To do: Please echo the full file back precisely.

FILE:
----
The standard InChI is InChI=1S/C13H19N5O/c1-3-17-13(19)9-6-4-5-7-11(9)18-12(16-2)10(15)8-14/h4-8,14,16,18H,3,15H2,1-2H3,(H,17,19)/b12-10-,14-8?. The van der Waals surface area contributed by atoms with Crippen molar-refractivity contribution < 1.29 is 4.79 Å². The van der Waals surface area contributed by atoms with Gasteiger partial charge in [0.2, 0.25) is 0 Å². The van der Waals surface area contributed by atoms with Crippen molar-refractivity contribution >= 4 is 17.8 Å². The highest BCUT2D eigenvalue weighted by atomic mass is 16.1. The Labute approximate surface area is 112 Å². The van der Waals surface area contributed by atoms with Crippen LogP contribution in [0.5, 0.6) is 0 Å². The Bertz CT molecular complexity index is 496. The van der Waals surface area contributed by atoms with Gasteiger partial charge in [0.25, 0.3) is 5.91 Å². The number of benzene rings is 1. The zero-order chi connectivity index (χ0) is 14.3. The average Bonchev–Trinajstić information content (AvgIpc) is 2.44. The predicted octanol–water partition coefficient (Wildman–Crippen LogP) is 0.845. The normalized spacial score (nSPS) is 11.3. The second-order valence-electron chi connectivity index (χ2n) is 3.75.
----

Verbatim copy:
The standard InChI is InChI=1S/C13H19N5O/c1-3-17-13(19)9-6-4-5-7-11(9)18-12(16-2)10(15)8-14/h4-8,14,16,18H,3,15H2,1-2H3,(H,17,19)/b12-10-,14-8?. The van der Waals surface area contributed by atoms with Crippen molar-refractivity contribution < 1.29 is 4.79 Å². The van der Waals surface area contributed by atoms with Gasteiger partial charge in [0.2, 0.25) is 0 Å². The van der Waals surface area contributed by atoms with Crippen molar-refractivity contribution >= 4 is 17.8 Å². The highest BCUT2D eigenvalue weighted by atomic mass is 16.1. The Labute approximate surface area is 112 Å². The van der Waals surface area contributed by atoms with Crippen LogP contribution in [0.5, 0.6) is 0 Å². The Bertz CT molecular complexity index is 496. The van der Waals surface area contributed by atoms with Gasteiger partial charge in [0.25, 0.3) is 5.91 Å². The number of benzene rings is 1. The zero-order chi connectivity index (χ0) is 14.3. The average Bonchev–Trinajstić information content (AvgIpc) is 2.44. The predicted octanol–water partition coefficient (Wildman–Crippen LogP) is 0.845. The normalized spacial score (nSPS) is 11.3. The second-order valence-electron chi connectivity index (χ2n) is 3.75.